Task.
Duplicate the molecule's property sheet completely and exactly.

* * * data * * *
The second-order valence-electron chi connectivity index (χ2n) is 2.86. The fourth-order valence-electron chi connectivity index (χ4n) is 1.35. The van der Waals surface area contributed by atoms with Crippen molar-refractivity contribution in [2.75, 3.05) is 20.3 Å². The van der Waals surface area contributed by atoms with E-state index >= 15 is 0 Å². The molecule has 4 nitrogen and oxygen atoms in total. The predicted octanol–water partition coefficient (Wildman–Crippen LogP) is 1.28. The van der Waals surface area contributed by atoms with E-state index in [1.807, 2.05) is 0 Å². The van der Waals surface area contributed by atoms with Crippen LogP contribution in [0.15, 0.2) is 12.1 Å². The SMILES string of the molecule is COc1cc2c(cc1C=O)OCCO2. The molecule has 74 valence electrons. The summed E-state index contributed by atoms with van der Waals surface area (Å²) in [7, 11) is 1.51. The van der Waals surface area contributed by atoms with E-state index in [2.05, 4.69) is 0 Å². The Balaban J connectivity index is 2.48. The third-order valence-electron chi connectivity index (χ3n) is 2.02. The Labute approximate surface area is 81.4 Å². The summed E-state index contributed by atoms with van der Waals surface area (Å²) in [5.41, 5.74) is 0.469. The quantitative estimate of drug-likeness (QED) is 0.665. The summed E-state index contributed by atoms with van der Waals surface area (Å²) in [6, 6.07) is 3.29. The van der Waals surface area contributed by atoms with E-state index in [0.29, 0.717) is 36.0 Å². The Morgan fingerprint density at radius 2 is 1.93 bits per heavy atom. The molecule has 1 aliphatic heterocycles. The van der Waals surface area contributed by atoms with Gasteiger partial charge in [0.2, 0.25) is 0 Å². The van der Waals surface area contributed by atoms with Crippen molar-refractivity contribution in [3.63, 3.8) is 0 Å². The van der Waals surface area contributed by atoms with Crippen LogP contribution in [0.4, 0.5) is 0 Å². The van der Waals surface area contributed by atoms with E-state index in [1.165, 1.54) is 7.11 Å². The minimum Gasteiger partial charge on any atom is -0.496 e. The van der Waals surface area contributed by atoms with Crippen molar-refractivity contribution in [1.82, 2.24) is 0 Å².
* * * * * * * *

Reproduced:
The second-order valence-electron chi connectivity index (χ2n) is 2.86. The fourth-order valence-electron chi connectivity index (χ4n) is 1.35. The van der Waals surface area contributed by atoms with Crippen molar-refractivity contribution in [2.75, 3.05) is 20.3 Å². The van der Waals surface area contributed by atoms with E-state index >= 15 is 0 Å². The molecule has 4 nitrogen and oxygen atoms in total. The predicted octanol–water partition coefficient (Wildman–Crippen LogP) is 1.28. The van der Waals surface area contributed by atoms with E-state index in [1.807, 2.05) is 0 Å². The van der Waals surface area contributed by atoms with Crippen LogP contribution in [0.15, 0.2) is 12.1 Å². The SMILES string of the molecule is COc1cc2c(cc1C=O)OCCO2. The molecule has 74 valence electrons. The summed E-state index contributed by atoms with van der Waals surface area (Å²) in [7, 11) is 1.51. The van der Waals surface area contributed by atoms with E-state index in [2.05, 4.69) is 0 Å². The Balaban J connectivity index is 2.48. The third-order valence-electron chi connectivity index (χ3n) is 2.02. The Labute approximate surface area is 81.4 Å². The summed E-state index contributed by atoms with van der Waals surface area (Å²) in [5.41, 5.74) is 0.469. The quantitative estimate of drug-likeness (QED) is 0.665. The summed E-state index contributed by atoms with van der Waals surface area (Å²) in [6, 6.07) is 3.29. The van der Waals surface area contributed by atoms with E-state index in [0.29, 0.717) is 36.0 Å². The Morgan fingerprint density at radius 2 is 1.93 bits per heavy atom. The molecule has 1 aliphatic heterocycles. The van der Waals surface area contributed by atoms with Gasteiger partial charge in [0.2, 0.25) is 0 Å². The van der Waals surface area contributed by atoms with Crippen molar-refractivity contribution in [3.63, 3.8) is 0 Å². The van der Waals surface area contributed by atoms with Crippen LogP contribution in [0.4, 0.5) is 0 Å². The van der Waals surface area contributed by atoms with E-state index in [1.165, 1.54) is 7.11 Å². The minimum Gasteiger partial charge on any atom is -0.496 e. The van der Waals surface area contributed by atoms with Crippen molar-refractivity contribution in [1.82, 2.24) is 0 Å².